Dallas County Conservation is scheduled to host their 16th Annual Prairie Awakening Celebration on Saturday, Sept. 7 from 3-8 p.m. at Kuehn Conservation Area.

The event will once again feature Dallas Chief Eagle, a world champion hoop dancer, as well as flute music, but also will offer an educational piece from the Meskwaki Nation.

"We are trying to maintain the balance where people can revel in the song, dance and flute music but also learn something that can’t be offered in a classroom," Environmental Education Coordinator Chris Adkins said. "This is the second year we’ve invited a different nation to tell their own story, explain what their song is about and provide a history on the featured nation."

Prairie Awakening is a one-of-a-kind event where native people perform on a piece of public land, sharing their music, dance, and culture. According to Adkins, the event wouldn’t be possible without the support of local donors.

"A year ago in March, the Dallas County Board of Supervisors took $350,000 off our budget so during our next staff meeting Prairie Awakening was done," he said. "I spoke with our director (Mike Wallace) and told him that the event is the core of our environmental education program. It has brought so many ways of learning and so many stories that we share each day that we had to make this happen."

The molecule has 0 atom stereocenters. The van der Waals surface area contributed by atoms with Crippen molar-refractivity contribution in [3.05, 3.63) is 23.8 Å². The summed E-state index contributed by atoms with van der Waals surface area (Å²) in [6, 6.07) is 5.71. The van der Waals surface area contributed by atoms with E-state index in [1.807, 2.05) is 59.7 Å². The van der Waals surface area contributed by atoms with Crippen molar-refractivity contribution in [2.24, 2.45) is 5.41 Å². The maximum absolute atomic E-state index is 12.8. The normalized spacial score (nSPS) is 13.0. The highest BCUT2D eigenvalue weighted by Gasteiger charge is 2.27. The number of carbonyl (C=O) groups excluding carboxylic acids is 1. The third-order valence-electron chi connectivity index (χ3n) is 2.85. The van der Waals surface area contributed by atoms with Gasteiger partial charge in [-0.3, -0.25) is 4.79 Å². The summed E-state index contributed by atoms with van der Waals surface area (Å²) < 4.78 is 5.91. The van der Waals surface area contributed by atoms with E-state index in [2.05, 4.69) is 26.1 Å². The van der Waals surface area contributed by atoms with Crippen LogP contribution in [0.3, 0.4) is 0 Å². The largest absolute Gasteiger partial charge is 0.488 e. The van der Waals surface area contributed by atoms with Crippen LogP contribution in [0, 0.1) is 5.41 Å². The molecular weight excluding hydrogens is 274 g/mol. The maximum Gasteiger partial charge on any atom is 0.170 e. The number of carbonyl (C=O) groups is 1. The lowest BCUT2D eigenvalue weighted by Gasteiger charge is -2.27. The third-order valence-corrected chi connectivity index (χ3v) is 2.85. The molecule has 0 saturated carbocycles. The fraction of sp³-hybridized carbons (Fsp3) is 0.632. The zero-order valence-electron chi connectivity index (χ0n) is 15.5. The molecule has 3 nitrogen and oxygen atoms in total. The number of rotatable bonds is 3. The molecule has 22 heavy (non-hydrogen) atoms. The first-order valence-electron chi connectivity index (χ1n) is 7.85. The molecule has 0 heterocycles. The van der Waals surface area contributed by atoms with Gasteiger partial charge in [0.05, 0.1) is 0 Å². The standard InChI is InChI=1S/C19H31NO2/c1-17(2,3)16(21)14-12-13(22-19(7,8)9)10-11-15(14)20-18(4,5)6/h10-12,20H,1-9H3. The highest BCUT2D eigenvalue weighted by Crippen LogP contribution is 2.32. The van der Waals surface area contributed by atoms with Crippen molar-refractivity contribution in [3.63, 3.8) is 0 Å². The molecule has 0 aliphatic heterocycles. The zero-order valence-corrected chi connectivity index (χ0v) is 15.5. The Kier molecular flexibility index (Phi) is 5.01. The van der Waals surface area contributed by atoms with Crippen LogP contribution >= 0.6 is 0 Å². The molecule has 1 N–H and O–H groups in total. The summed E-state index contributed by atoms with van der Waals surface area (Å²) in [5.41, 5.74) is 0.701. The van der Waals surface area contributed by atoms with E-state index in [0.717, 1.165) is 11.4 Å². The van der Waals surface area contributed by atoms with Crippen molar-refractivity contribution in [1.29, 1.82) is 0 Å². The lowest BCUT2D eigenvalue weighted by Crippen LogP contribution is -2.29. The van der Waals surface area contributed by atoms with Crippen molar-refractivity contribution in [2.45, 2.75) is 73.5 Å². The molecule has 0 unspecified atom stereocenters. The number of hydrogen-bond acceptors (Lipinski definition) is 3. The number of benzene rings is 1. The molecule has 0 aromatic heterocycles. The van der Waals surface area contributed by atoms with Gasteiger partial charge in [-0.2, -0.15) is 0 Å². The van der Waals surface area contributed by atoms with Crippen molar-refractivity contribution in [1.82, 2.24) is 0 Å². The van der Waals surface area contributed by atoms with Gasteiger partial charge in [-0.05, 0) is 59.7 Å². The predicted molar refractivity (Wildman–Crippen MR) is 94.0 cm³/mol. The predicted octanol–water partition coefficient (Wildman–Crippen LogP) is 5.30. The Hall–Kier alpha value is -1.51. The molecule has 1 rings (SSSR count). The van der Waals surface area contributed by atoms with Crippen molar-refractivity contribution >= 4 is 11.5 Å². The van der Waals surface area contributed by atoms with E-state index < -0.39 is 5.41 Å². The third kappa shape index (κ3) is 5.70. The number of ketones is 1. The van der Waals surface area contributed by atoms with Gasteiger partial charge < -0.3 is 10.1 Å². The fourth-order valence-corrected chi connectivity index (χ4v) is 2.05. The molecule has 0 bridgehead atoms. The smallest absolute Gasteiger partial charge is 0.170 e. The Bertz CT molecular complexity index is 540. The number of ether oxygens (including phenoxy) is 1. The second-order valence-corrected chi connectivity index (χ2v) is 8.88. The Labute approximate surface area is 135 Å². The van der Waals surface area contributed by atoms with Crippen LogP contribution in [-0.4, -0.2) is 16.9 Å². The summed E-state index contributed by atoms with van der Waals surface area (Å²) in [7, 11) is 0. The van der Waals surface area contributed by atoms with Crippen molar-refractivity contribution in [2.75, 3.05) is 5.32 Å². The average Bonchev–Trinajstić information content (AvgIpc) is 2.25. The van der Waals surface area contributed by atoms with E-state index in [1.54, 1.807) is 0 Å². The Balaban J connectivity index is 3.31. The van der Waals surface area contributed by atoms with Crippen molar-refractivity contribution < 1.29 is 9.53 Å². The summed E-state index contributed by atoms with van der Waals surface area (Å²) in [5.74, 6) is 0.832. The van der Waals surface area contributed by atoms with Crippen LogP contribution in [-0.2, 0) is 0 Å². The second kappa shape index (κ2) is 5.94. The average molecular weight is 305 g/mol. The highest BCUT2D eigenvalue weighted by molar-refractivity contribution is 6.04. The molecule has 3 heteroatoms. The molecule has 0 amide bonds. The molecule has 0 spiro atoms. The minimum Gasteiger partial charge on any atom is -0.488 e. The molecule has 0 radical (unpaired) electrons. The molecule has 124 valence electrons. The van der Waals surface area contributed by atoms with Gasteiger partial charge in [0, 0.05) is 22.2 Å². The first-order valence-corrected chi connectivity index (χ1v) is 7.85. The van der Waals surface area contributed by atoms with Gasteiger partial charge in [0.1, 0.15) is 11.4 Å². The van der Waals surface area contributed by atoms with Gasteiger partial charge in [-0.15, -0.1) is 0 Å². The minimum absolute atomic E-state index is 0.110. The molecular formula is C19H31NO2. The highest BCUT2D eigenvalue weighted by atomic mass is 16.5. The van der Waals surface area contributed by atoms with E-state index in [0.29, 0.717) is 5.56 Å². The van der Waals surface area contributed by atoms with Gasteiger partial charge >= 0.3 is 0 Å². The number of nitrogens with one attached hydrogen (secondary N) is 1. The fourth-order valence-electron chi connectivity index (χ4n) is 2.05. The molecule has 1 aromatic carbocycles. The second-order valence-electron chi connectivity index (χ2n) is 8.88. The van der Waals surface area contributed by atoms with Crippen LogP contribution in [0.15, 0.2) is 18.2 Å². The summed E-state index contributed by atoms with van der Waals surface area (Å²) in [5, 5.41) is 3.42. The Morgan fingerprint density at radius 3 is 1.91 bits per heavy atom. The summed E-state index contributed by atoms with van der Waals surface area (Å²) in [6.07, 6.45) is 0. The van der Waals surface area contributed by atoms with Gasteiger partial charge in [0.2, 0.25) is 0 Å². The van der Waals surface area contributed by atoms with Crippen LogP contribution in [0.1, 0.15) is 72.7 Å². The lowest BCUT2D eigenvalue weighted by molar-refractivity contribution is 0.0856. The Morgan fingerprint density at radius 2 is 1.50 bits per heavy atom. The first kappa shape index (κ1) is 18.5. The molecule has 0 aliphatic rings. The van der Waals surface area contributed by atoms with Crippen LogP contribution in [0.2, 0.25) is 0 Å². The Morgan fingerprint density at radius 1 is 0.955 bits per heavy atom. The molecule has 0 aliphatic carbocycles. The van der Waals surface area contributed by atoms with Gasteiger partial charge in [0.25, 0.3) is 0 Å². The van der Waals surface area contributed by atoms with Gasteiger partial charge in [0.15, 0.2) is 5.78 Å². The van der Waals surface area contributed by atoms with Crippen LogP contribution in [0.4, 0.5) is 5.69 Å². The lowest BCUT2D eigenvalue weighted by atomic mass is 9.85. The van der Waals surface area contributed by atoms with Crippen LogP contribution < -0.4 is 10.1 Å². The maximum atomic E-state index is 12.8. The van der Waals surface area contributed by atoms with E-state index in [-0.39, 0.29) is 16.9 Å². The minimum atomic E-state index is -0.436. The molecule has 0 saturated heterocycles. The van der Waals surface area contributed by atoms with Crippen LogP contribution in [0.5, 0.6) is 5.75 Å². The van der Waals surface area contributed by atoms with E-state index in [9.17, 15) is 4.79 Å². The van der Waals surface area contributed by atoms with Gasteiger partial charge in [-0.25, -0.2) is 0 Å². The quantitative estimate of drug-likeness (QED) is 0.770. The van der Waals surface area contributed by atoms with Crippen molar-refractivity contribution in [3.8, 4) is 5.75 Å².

Through private donations, mainly from Jerry Kuehn, and volunteers, the event did happen and went off without a hitch.

"The beauty of this event is not for people to stand on the outside of the circle, but inside so they can experience the memory of the land," he said. "It’s the community and camaraderie that is taught at the celebration."

Adkins also said the atmosphere around Kuehn is transformed after the event.

"The next Monday after all the dances have been danced, drums and flutes played, there is always something different about Kuehn," he said. "The stories that reveal themselves and lessons that are shared are all an offshoot of what we have invited the public to be a part of. We aren’t just preserving wildness, but a part of ourselves."

Learning to respect elders is another important lesson Adkins is a take-away from the celebration and why the event first came to be. "When I went to the Native American Tribal Headquarters with Maria Pearson, it was because of her status in the Native American community why they accepted our invitation to hold the Prairie Awakening," Adkins said. "The whole business of her sitting down at the head table and then me showing her a degree of respect, due to serving her food, demonstrated to those people that we really understood the way of the world. It’s an interesting relationship because all the sudden you understand what the tribal nations understood. "You’ve stepped inside a forgotten part of heritage."

Those interested in supporting the celebration can contact the Dallas County Conservation Board at 515-465-3577.